The Fortnite dance lawsuit saga continues. This time Epic Games is fighting back against the rapper who started it all. 2 Milly as previously reported is suing Epic Games. The lawsuit stems from them apparently using his dance move in Fortnite. It was rebranded as “Swipe It.” This is a purchasable dance emote players can attach to their character. Now Epic Games is calling for the case to be dismissed, saying the moves they use aren’t actually similar to 2 Milly’s at all.
This message can be said to all the other celebrities who have also begun to sue Epic. Celebrities believe Epic stole their intellectual property. However, Epic has also taken it one step further, declaring that you can’t actually own a dance step. This is all playing out in a California court where Epic Games through their attorney Dale Cendali made the following statement:
Plaintiff’s lawsuit is fundamentally at odds with free speech principles as it attempts to impose liability, and thereby chill creative expression, by claiming rights that do not exist under the law. No one can own a dance step. Copyright law is clear that individual dance steps and simple dance routines are not protected by copyright, but rather are building blocks of free expression, which are in the public domain for choreographers, dancers, and the general public to use, perform, and enjoy.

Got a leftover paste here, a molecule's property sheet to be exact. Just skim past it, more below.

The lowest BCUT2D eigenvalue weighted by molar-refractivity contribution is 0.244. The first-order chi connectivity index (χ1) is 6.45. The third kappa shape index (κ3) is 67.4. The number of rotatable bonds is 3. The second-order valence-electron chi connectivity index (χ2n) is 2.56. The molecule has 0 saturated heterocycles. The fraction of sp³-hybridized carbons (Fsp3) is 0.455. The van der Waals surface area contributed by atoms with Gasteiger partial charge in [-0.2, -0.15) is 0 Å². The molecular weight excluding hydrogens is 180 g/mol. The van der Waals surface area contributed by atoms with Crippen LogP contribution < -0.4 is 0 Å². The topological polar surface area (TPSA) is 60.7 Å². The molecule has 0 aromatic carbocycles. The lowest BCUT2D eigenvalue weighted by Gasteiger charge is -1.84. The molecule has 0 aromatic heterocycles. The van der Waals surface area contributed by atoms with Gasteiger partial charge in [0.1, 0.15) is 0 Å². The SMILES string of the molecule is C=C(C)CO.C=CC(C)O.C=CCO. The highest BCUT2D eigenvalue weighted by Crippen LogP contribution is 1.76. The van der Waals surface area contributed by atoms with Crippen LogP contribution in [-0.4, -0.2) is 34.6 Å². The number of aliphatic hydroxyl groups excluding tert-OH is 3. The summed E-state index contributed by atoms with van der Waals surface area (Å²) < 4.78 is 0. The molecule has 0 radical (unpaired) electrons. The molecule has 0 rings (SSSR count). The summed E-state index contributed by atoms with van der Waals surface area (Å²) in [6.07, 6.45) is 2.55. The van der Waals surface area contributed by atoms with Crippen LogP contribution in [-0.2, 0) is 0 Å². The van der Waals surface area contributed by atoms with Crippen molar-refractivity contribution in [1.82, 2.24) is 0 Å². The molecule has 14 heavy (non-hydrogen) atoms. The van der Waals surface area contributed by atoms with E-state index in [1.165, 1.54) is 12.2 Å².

While the choreography is indeed protected under copyright laws, Epic fired back that simple dance routines as classified by the Copyright Office can’t be registered or are actually copyrightable. It seems that Epic may be in the right here and could actually get this case dismissed. There’s a ton of legality to be debated here, and of course Epic Games wasn’t going to take this lying down. When you have a game as hot as Fortnite (though Apex Legends is giving them a run for their money), you fight. Dance emotes are an important part of the game for players after all, and people were bound to start to question who owns what. Still, maybe now Epic Games will be a tad more careful when adding any future dance emotes so lawsuits don’t happen, or at least ask permission to use someone’s moves.Source]
Tarah Bleier is a freelance writer, editor and content creator from Toronto. She currently actively writes for, Daily Esports, Flixist and Outright Geekery. As a graduate from Centennial College’s Journalism program, she has also written for Nintendo Enthusiast, PC Invasion, Tribute.ca, Factinate.com and recently for Geek Enthusiast Magazine. In her free time, she loves gaming, cosplaying, prop making and attending as many conventions and geeky events as she can.